Bill Maher: To do the ones I made in '85.

Mark Cuban: Lose five pounds, run 10 miles, play with my kids more.

Thomas Sadoski, actor and activist: This year I'm aiming for Emerson: I want to know that one life has breathed easier because of service I have done.

Rob Morrow, actor: To worry less, give more, stress less, love more, hate less, laugh more.

Ross Mathews, entertainer: Stop thinking the worst of our leaders and lawmakers and, instead, believe that heroes still exist! Pessimism is so 2018!

Thomas Roberts, CBS Atlanta: I will be focusing on forgiveness. I am always in awe of people who can focus on the now instead of being hung up in the past. My resolution is to focus on the now/future and forgive the past. Oh, and eat better!

Getting Started/Comments Policy

Getting started

  1. 1. If you frequently comment on news websites then you may already have a Disqus account. If so, click the "Login" button at the top right of the comment widget and choose whether you'd rather log in with Facebook, Twitter, Google, or a Disqus account.
  2. 2. If you've forgotten your password, Disqus will email you a link that will allow you to create a new one. Easy!
  3. 3. If you're not a member yet, Disqus will go ahead and register you. It's seamless and takes about 10 seconds.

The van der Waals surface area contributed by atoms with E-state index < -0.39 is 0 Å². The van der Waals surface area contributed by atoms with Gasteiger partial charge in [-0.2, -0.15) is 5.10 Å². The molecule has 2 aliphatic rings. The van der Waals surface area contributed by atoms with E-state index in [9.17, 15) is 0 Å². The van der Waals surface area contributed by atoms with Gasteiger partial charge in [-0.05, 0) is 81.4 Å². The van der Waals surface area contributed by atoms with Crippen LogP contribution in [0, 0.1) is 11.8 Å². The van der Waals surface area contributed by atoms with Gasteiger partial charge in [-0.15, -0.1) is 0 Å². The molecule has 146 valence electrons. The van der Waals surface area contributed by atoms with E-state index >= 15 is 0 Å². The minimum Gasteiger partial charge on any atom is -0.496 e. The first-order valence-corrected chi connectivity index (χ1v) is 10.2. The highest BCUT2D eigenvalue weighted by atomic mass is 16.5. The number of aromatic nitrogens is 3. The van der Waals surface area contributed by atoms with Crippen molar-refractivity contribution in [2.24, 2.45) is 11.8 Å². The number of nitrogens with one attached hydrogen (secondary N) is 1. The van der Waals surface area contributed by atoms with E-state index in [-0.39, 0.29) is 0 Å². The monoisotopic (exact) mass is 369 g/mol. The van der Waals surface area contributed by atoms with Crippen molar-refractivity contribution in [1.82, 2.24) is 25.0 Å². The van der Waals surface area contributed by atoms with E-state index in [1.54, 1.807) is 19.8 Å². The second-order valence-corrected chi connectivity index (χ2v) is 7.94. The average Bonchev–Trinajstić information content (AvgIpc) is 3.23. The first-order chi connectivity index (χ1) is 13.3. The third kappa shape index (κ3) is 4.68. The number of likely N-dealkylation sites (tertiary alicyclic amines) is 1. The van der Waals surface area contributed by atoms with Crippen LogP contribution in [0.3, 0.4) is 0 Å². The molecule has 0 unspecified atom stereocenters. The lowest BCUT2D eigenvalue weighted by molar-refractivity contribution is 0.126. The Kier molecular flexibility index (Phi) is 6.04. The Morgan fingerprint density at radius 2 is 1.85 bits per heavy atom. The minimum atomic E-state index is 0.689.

4. 4. To register, either go through the login process or just click in the box that says "join the discussion," type your comment, and either choose a social media platform to log you in or create a Disqus account with your email address.
  5. 5. If you use Twitter, Facebook or Google to log in, you will need to stay logged into that platform in order to comment. If you create a Disqus account instead, you'll need to remember your Disqus password. Either way, you can change your display name if you'd rather not show off your real name.
  6. 6. Don't be a huge jerk or do anything illegal, and you'll be fine.

Texarkana Gazette Comments Policy

The Texarkana Gazette web sites include interactive areas in which users can express opinions and share ideas and information. We cannot and do not monitor all of the material submitted to the website. Additionally, we do not control, and are not responsible for, content submitted by users. By using the web sites, you may be exposed to content that you may find offensive, indecent, inaccurate, misleading, or otherwise objectionable. You agree that you must evaluate, and bear all risks associated with, the use of the Gazette web sites and any content on the Gazette web sites, including, but not limited to, whether you should rely on such content. Notwithstanding the foregoing, you acknowledge that we shall have the right (but not the obligation) to review any content that you have submitted to the Gazette, and to reject, delete, disable, or remove any content that we determine, in our sole discretion, (a) does not comply with the terms and conditions of this agreement; (b) might violate any law, infringe upon the rights of third parties, or subject us to liability for any reason; or (c) might adversely affect our public image, reputation or goodwill. Moreover, we reserve the right to reject, delete, disable, or remove any content at any time, for the reasons set forth above, for any other reason, or for no reason. If you believe that any content on any of the Gazette web sites infringes upon any copyrights that you own, please contact us pursuant to the procedures outlined in the Digital Millennium Copyright Act (Title 17 U.S.C. § 512) at the following address:

Copyright Agent
The Texarkana Gazette
15 Pine Street
Texarkana, TX 75501
Phone: 903-794-3311
Email: webeditor@texarkanagazette.com